I’m Non-Monogamous and It’s Not a Big Deal.
I needed something different.
Six or seven years ago, at the moment where I felt like what I was taught about relationships and what I was doing did not fit me, I figured either there was another way or…maybe I was broken. I asked Google and Google answered. Thankfully, I wasn’t broken and there was another way, called consensual or ethical non-monogamy (and in some cases polyamory). I read books and blogs, and listened to podcasts. Theoretically this was another option that, at 25 years old, I had no idea existed — which made me angry, but I got over it.
Next, of course, I wanted to see what it was like in practice. I did the only logical thing an introvert with no real social circle could do, I made an OkCupid account. OkC was one of the first and only dating websites that let you specify “non-monogamous” as a relationship preference. I met someone who seemed to be swimming similarly upstream in the same river as myself and that changed EVERYTHING.
It took me some time to grasp the general concept. Someone who considers themselves ethically non-monogamous has romantic and/or sexual relationships with more than one person. On the surface that probably sounds like lots of “single” people that you know. There are some key differences. Most importantly, everyone knows and is consenting to the arrangement. Each person’s knowledge of what’s happening gives them the power and opportunity to decide if they want to continue being in a relationship with someone or not if/when things change. Additionally, there is no preconceived notion about the future of any particular relationship. Going beyond “I will love and have sex with one other person from now until I die” makes things very interesting.
For myself, choosing partners became less about finding the perfect someone and more about finding what’s perfect in someone…and enjoying it.
Time to put in the work.
After five more years of exploration, intense self discovery, and practice I began to accept that those original impulses were legitimate and my decision to venture out in this non-traditional direction was the correct one. Eventually I would understand that this level of honesty and openness required some significant work on my emotional intelligence and communication skills. At times it was almost as painful as it was rewarding, but two things helped me immensely through most this process: a stable, decently paying job that kept me from worrying about life’s necessities and a loving partner who was willing to go along for the ride. (Fun Fact: I also met her on OkC!). I very much understand how privileged I was to be able to have the time and energy to invest in this way and I am so incredibly grateful.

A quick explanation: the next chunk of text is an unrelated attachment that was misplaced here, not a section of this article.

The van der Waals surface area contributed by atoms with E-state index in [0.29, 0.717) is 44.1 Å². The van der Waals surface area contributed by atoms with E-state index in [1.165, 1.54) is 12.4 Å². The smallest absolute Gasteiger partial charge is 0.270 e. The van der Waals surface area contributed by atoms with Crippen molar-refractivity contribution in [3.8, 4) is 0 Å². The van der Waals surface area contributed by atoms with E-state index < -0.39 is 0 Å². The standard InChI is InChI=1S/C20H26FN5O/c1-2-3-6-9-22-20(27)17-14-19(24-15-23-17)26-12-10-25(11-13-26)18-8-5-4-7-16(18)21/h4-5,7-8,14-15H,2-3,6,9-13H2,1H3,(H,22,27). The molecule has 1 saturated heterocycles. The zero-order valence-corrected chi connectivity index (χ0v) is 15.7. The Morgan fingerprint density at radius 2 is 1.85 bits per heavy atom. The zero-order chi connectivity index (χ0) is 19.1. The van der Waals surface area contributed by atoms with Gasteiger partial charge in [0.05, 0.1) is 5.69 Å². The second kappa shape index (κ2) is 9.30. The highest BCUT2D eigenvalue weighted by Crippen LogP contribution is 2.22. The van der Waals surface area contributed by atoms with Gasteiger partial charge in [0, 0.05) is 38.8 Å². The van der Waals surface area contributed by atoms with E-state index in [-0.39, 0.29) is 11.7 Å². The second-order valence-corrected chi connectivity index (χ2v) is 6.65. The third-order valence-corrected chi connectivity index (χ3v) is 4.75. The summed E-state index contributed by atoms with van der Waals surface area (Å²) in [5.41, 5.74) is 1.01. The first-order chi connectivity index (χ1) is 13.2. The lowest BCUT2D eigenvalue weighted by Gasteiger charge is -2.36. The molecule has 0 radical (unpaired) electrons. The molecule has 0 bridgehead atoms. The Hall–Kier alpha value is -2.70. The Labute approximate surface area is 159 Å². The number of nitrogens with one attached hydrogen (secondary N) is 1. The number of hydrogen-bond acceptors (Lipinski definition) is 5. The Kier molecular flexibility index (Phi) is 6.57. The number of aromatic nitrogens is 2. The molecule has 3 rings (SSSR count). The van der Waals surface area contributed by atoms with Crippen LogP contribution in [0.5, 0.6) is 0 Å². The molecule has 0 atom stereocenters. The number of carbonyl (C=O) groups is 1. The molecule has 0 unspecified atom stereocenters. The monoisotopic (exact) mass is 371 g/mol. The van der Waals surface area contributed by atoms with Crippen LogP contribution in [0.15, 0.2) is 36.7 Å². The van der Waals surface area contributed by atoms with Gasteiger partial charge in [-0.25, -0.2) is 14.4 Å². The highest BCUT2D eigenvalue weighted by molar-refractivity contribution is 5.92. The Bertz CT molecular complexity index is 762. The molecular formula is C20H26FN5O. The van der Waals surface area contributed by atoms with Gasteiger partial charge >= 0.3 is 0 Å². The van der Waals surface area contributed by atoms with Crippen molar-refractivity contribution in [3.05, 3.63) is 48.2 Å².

Another year grappling with decades of social conditioning and finally I could fully appreciate that this is a part of myself that I can’t keep hidden from the rest of the world.
Hiding is no longer an option.
We all have our secrets. Little pieces of information about us that the rest of the world just isn’t worthy of knowing. There is something beautiful about that. There’s a satisfying level of intimacy in having and very rarely sharing those secrets. I believe this to be true when it’s a small or medium sized secret. When those secrets are more significant or tied to our identity, they become more of a burden to us and occasionally a burden for others. The bigger the secret the more it occupies our thoughts and interfere in our decision making, which can cause you to feel in moments like you’re living outside of yourself.
I became more and more aware of how many things were impacted by me hiding this part of my life from people around me. It became incredibly strange that people that I’ve known and worked closely with for years had no idea. I found myself trying to obscure “evidence” of my other relationships on social media. I filtered myself constantly when talking about my time spent with people that I’m in love with and cringeworthily called them “a friend”. I couldn’t even hold someone’s hand out in public without constantly fighting the urge to look around to make sure nobody I knew was nearby and gazing in my general direction.
With this piece of writing, being non-monogamous is no longer a secret and hopefully much less of a burden. This is not so much of a coming out as it is a letting go. There are far more important things I want to put my emotional and intellectual energy into, like making games, making art, and building up businesses that care about representation and the safety of marginalized peoples.
I also wanted to be able to share my relationship experiences more openly with friends, family, and the general public. I always knew that love, relationships, and dating are a wonderful part of our existence, but I had to admit to myself how important and interesting they were to me personally. I needed to recognize (after being told by quite a few people) that I have a valuable perspective and a voice that might be helpful for other men to hear regardless of their relationship situation. I’m considering all the ways that could happen, but most importantly, I’m no longer stuck behind the fear that someone will find out I’m who I am.
I get to be fully me.
My name is Omari Akil. I’m a Black man with what some might call a “high-yellow” complexion. I’m a heterosexual but that probably deserves an asterisk. I’m a married person who is most certainly non-monogamous. None of that gives me a particular sense of pride nor should it impress anyone. None of that makes me better or worse than anyone else. These are just a few of the ways I have come to understand who I am. Any of these things could be problematic for someone somewhere for some reason and I do not have the patience to concern myself with that anymore.
I’m non-monogamous and I’m moving on. No big deal.
“Bunny” photo via Pixabay.com